Native or Non-Native Praying Mantis? All Three Live on Fishers Island

Left: Carolina Mantis (native); Middle: European Mantis (non-native); Right: Chinese Mantis (non-native), Dianne Crary Photo

True or false: It is illegal to kill a praying mantis. False. In spite of this erroneous myth, it is not a good idea to kill a praying mantis on Fishers Island, since both native and non-native species live here, and it is important to know the difference.

The invasive Chinese praying mantis is the largest mantis in North America and the most visible mantis on Fishers Island. It can grow to over four inches. Mantises are formidable predators. They eat everything they can subdue and do not distinguish between harmful or beneficial insects, preying on bees, ladybugs, moths, spiders, crickets, grasshoppers, as well as frogs, lizards, snakes and even birds. Ruby-throated hummingbirds are their favored bird target, but mantises will also go after warblers, sunbirds, honeyeaters, flycatchers and vireos.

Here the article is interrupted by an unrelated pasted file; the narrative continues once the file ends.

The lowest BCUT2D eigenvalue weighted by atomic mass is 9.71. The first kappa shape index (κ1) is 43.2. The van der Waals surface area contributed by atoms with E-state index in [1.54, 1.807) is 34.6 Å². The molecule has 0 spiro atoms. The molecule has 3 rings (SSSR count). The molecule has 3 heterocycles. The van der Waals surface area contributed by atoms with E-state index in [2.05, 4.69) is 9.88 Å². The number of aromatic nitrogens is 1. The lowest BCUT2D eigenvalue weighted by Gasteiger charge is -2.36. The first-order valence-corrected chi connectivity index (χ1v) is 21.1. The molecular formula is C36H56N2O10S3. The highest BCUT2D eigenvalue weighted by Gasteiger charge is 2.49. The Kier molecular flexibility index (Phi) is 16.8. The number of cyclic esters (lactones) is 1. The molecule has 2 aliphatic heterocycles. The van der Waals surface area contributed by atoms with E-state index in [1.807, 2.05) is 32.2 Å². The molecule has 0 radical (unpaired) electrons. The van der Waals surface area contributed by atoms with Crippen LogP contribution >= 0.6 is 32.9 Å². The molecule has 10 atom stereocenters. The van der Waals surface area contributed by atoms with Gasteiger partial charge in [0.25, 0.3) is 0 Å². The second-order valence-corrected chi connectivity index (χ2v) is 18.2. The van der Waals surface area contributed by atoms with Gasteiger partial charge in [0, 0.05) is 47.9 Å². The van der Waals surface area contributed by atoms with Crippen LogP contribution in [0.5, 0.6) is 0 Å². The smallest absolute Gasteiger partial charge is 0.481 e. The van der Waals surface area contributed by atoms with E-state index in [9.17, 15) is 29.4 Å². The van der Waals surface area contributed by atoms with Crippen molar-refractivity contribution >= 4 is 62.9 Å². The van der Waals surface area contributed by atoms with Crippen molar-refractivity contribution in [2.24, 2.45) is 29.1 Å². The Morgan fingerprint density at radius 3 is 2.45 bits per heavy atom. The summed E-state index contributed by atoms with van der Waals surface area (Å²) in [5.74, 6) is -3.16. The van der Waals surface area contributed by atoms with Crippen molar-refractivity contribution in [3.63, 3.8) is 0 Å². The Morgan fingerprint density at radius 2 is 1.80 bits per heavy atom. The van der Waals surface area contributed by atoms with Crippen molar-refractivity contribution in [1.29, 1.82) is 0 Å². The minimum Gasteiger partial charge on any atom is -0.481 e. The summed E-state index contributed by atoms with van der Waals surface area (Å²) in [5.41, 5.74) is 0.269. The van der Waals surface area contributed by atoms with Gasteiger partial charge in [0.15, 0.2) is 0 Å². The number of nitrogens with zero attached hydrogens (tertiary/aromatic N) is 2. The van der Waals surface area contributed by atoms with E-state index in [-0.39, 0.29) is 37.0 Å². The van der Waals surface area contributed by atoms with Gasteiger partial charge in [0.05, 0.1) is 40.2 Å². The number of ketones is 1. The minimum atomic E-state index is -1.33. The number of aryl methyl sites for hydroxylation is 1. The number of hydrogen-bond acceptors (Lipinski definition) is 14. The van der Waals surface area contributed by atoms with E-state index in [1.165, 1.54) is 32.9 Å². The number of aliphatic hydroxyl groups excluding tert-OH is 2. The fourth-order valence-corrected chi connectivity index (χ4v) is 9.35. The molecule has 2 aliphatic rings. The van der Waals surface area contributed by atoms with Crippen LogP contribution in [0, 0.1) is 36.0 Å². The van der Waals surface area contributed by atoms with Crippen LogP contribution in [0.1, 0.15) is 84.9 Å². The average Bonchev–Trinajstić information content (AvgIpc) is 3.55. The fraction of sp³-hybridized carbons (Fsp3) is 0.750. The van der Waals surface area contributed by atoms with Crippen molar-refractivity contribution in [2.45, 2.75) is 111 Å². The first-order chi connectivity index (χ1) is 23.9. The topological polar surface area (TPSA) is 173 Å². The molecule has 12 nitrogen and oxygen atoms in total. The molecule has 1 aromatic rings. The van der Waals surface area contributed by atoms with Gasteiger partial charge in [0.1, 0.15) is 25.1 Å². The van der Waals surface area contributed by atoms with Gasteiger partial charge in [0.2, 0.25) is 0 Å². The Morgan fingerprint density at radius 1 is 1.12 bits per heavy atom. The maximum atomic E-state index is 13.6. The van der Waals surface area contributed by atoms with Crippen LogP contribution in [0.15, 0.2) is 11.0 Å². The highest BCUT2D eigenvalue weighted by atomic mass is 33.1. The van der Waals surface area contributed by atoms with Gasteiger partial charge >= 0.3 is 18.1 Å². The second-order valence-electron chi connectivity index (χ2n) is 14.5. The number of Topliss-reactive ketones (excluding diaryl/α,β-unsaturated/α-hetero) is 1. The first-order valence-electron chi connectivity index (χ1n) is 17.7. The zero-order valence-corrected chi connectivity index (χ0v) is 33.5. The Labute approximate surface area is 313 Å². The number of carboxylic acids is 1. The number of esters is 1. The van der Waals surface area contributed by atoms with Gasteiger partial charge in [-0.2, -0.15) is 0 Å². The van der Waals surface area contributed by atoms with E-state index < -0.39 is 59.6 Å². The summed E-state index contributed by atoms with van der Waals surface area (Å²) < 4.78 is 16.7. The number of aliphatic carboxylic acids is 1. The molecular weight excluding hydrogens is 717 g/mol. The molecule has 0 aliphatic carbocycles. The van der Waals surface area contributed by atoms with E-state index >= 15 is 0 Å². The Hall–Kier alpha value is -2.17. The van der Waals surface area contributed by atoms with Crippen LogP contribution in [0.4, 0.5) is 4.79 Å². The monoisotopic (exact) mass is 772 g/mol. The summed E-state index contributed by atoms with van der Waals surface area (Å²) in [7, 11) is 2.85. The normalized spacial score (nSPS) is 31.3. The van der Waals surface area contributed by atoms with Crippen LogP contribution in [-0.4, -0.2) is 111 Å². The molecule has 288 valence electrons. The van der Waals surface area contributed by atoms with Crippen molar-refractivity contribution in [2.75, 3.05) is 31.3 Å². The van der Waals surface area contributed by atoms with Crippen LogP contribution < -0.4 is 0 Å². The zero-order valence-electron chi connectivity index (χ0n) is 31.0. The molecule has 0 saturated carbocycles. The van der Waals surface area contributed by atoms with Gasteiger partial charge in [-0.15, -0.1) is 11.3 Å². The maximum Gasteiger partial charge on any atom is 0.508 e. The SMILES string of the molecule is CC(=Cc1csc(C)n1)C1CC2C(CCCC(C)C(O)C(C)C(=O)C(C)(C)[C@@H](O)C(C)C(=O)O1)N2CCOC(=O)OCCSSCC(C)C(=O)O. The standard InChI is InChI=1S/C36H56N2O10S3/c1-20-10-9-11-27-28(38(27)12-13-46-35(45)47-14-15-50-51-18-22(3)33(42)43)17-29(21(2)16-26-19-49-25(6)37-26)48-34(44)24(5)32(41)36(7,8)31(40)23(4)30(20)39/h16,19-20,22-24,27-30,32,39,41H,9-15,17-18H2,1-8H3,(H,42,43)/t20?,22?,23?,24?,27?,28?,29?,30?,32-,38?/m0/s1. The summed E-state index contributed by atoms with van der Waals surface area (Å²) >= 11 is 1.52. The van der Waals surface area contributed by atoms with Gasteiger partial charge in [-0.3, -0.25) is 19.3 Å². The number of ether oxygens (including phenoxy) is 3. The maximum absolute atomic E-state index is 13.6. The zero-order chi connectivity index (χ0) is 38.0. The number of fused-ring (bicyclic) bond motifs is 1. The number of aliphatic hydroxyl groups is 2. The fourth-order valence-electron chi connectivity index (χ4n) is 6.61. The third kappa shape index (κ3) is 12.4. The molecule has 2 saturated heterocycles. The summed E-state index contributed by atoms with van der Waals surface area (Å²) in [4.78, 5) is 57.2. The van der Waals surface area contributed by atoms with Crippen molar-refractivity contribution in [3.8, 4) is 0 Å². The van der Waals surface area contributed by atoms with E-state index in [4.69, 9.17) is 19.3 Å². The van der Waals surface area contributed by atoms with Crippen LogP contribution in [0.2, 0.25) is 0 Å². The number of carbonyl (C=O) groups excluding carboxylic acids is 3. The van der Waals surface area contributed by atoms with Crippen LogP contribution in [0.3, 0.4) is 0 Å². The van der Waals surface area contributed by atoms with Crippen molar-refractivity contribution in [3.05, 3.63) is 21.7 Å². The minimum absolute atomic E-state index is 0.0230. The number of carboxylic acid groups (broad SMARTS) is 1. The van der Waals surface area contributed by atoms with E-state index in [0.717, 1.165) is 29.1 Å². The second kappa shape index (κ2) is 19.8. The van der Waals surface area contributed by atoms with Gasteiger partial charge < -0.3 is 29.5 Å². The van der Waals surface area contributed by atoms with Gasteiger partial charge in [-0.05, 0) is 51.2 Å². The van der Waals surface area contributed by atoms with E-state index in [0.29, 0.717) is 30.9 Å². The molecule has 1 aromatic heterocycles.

The female praying mantis is a voracious eater and is known to attack and eat the smaller male while mating. Some scientists think that this activity is exaggerated, as it happens more frequently in a laboratory than in the wild. The female dies after laying eggs, which will hatch in the spring.

Mantises can turn their heads 180 degrees to scan their surroundings with two large compound eyes and three simple eyes. They are efficient and ruthless hunters. In May, a graphic video went viral, showing a praying mantis chewing through the entire head of a so-called Asian “murder” hornet.

The praying mantis is named for its prominent (and powerful) front legs, which are bent and held together at an angle that suggests the position of prayer. Their closest relatives are termites and cockroaches. Unfortunately, egg cases of Chinese praying mantises are available on the Internet as an “organic” way of controlling insect garden pests.